March Podcast

The 1951 US civil defence film 'Duck and Cover' offers invaluable advice in the case of a nuclear attack, like covering yourself with a picnic blanket or crouching against the nearest wall. It also features a cartoon turtle named Bert, who hides in his shell whilst a Soviet chimp blows itself to bits. Footage like this was just asking to be edited into a quick promo for this month's podcast:

Listen to the podcast here:

Mediafire download: (22MB MP3)
And the link for the podcast feed is in the sidebar.

1. Nathan Fake - You Are Here (Four Tet remix)
2. Four Tet - Plastic People
'Really shouldn't play another Four Tet track this month' - such thoughts dissipated after his masterful set at Plug last week. Support was provided by Nathan Fake, whose sublime 'You Are Here' was given the slow-burning remix treatment by Four Tet. Hebden's own 'Plastic People' is named after the London club where he honed his current techno-influenced style, and similarly his 'Much Love To The Plastic People' mix is also well worth a listen.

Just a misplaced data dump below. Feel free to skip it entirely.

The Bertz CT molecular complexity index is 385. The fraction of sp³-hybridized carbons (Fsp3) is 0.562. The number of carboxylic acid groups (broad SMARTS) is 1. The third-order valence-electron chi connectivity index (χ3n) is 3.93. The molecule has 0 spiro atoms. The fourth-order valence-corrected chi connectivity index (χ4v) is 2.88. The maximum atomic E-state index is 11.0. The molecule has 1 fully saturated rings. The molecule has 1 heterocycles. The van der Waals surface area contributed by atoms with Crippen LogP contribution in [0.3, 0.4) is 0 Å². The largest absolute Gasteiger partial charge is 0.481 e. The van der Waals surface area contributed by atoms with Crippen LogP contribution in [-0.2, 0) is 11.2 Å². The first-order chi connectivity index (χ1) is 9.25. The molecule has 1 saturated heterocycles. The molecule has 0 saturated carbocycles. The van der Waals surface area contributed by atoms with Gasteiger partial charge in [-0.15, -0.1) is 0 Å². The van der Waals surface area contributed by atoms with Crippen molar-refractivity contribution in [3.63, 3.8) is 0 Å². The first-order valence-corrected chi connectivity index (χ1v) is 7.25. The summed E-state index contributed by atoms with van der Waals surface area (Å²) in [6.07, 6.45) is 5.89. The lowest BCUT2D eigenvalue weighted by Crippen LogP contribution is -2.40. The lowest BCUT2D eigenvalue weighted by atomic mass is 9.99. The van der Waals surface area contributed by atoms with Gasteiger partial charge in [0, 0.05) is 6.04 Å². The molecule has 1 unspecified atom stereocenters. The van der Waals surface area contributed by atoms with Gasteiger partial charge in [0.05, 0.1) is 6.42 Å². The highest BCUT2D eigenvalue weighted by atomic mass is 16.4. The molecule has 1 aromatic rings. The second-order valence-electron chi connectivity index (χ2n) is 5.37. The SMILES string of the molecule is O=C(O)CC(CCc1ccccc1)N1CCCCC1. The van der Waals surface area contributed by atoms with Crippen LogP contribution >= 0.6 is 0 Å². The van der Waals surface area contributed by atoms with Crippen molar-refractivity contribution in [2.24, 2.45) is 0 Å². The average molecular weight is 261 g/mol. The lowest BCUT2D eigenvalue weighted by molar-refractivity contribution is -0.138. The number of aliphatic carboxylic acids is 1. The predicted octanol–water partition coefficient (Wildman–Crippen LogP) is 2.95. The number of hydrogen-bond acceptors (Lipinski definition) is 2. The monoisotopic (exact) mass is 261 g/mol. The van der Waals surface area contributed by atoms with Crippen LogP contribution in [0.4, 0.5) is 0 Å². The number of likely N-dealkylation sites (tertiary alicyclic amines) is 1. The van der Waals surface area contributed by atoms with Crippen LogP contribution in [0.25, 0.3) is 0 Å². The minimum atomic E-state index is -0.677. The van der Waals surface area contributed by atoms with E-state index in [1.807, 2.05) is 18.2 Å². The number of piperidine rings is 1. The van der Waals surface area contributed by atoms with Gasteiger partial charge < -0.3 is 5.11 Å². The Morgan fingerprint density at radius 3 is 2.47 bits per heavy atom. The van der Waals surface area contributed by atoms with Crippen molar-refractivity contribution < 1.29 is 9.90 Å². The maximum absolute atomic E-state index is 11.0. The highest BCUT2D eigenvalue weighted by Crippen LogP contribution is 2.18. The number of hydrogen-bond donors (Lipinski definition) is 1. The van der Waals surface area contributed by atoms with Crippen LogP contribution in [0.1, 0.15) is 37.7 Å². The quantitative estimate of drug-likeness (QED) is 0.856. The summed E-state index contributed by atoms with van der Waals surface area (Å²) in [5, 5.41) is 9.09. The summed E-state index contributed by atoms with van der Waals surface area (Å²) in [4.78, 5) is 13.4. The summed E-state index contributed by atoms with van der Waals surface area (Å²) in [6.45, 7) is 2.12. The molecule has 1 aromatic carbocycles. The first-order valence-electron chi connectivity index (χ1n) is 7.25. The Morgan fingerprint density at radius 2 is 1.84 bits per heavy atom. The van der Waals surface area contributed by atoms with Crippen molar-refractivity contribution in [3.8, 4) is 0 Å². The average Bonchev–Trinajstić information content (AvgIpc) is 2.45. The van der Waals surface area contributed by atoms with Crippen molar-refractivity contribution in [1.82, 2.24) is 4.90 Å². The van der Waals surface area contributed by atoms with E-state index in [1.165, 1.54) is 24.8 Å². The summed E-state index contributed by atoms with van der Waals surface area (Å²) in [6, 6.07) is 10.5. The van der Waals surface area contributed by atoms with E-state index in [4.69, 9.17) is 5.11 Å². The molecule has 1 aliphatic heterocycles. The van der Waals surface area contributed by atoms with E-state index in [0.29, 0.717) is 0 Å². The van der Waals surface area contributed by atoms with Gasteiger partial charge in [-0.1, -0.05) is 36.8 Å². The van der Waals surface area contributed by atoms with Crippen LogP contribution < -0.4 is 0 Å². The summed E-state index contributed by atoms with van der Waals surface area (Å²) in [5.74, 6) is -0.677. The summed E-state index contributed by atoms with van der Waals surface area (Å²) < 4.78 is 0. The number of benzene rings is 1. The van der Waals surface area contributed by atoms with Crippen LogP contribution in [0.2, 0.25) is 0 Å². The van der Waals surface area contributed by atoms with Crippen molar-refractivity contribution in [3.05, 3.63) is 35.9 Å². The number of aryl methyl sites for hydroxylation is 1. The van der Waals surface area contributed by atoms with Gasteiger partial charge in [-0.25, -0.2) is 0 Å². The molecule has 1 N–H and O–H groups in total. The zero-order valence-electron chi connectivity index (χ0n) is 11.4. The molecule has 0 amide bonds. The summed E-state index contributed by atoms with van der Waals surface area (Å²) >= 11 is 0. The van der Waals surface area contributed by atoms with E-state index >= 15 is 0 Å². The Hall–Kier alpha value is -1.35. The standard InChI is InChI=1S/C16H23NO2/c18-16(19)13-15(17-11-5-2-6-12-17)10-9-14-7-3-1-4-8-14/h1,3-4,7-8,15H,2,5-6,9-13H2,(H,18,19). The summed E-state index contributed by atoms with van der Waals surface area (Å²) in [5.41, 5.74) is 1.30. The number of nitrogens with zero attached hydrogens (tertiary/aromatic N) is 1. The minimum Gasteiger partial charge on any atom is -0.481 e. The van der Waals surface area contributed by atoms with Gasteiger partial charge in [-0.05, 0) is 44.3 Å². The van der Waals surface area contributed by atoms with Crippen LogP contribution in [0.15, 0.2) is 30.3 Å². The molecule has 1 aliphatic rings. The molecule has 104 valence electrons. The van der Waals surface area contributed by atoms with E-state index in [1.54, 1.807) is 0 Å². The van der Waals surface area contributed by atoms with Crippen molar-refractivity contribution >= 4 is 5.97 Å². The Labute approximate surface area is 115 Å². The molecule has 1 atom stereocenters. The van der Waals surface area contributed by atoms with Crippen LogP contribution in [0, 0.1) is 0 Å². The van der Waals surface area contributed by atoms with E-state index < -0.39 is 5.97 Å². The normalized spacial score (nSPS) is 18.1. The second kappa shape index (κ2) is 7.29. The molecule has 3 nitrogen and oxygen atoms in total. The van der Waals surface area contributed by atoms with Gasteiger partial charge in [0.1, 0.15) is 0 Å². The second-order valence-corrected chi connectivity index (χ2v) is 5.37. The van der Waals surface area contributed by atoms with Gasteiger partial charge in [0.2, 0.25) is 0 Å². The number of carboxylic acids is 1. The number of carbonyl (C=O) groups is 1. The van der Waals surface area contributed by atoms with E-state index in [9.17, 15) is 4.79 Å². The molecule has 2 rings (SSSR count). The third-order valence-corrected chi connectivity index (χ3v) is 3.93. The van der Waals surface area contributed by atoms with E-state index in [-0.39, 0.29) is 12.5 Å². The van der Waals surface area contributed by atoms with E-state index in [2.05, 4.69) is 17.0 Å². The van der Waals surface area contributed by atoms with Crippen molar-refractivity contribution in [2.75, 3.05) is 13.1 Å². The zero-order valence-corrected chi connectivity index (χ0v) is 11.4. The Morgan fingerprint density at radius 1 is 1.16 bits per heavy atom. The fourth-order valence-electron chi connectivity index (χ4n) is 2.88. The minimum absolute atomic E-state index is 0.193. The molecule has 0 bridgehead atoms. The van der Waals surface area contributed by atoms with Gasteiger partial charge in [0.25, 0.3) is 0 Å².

Writing this blog, I never thought I'd have the chance to mention Charlie Brooker, but seeing as 'You Are Here' offers just that, there's no way I'm not taking it: FortDax's remix of the tune provides the theme to the indescribably good Newswipe.

3. Pantha Du Prince - Stick To My Side (ft. Panda Bear)
I caught Animal Collective's Panda Bear in London a couple of weeks ago. He played a lot of new material which seems to depart from the sample-based sound that makes Person Pitch so timeless, but nonetheless Tomboy is one of the albums I'm looking forward to most this summer. He brings an otherworldly feel to this track from Pantha Du Prince's Black Noise LP, which came out in February and is definitely deserving of your time. Oh yeah, I think some guy called Four Tet has remixed this track too, and if I remember correctly, it's fucking amazing.

4. The Field - Morning
2008's The Sound Of Light is a concept EP where twenty-four hours are condensed into one. 'Morning', with its rolling drumbeats and vocal samples, is an uplifting tune, preceding the relentless intensity of 'Day', the hedonism of 'Evening', and the crushing comedown of 'Night'. It's releases like this that make The Field one of the most consistently progressive producers out there.


Ptolemy said...

Woah, nice transitions!
Helps the music is so pretty.
- Ptolemy.

Duck&Cover said...

Thanks Ptolemy, glad you enjoyed it!